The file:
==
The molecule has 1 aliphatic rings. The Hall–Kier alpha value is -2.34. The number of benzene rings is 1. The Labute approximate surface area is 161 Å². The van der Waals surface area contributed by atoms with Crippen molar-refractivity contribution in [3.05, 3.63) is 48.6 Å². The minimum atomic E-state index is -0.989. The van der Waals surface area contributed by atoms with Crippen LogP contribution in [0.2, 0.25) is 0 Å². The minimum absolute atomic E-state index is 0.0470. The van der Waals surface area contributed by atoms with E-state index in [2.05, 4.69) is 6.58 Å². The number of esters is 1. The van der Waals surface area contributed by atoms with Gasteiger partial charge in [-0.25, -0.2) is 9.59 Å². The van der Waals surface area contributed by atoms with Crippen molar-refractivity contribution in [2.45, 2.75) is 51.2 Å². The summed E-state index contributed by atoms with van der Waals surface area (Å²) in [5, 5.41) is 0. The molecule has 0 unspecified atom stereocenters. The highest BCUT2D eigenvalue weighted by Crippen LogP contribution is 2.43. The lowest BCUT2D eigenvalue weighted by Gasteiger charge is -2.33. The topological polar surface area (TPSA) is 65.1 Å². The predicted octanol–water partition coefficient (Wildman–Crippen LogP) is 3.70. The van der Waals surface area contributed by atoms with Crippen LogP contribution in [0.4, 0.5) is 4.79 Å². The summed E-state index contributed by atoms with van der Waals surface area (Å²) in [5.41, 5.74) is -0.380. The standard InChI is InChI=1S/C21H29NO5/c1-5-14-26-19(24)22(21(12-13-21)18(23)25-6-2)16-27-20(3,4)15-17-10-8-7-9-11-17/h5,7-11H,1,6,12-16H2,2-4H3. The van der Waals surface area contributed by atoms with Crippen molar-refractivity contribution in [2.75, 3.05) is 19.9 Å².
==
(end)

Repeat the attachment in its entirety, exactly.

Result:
The molecule has 1 aliphatic rings. The Hall–Kier alpha value is -2.34. The number of benzene rings is 1. The Labute approximate surface area is 161 Å². The van der Waals surface area contributed by atoms with Crippen molar-refractivity contribution in [3.05, 3.63) is 48.6 Å². The minimum atomic E-state index is -0.989. The van der Waals surface area contributed by atoms with Crippen LogP contribution in [0.2, 0.25) is 0 Å². The minimum absolute atomic E-state index is 0.0470. The van der Waals surface area contributed by atoms with E-state index in [2.05, 4.69) is 6.58 Å². The number of esters is 1. The van der Waals surface area contributed by atoms with Gasteiger partial charge in [-0.25, -0.2) is 9.59 Å². The van der Waals surface area contributed by atoms with Crippen molar-refractivity contribution in [2.45, 2.75) is 51.2 Å². The summed E-state index contributed by atoms with van der Waals surface area (Å²) in [5, 5.41) is 0. The molecule has 0 unspecified atom stereocenters. The highest BCUT2D eigenvalue weighted by Crippen LogP contribution is 2.43. The lowest BCUT2D eigenvalue weighted by Gasteiger charge is -2.33. The topological polar surface area (TPSA) is 65.1 Å². The predicted octanol–water partition coefficient (Wildman–Crippen LogP) is 3.70. The van der Waals surface area contributed by atoms with Crippen LogP contribution in [0.4, 0.5) is 4.79 Å². The summed E-state index contributed by atoms with van der Waals surface area (Å²) in [5.41, 5.74) is -0.380. The standard InChI is InChI=1S/C21H29NO5/c1-5-14-26-19(24)22(21(12-13-21)18(23)25-6-2)16-27-20(3,4)15-17-10-8-7-9-11-17/h5,7-11H,1,6,12-16H2,2-4H3. The van der Waals surface area contributed by atoms with Crippen molar-refractivity contribution in [2.75, 3.05) is 19.9 Å².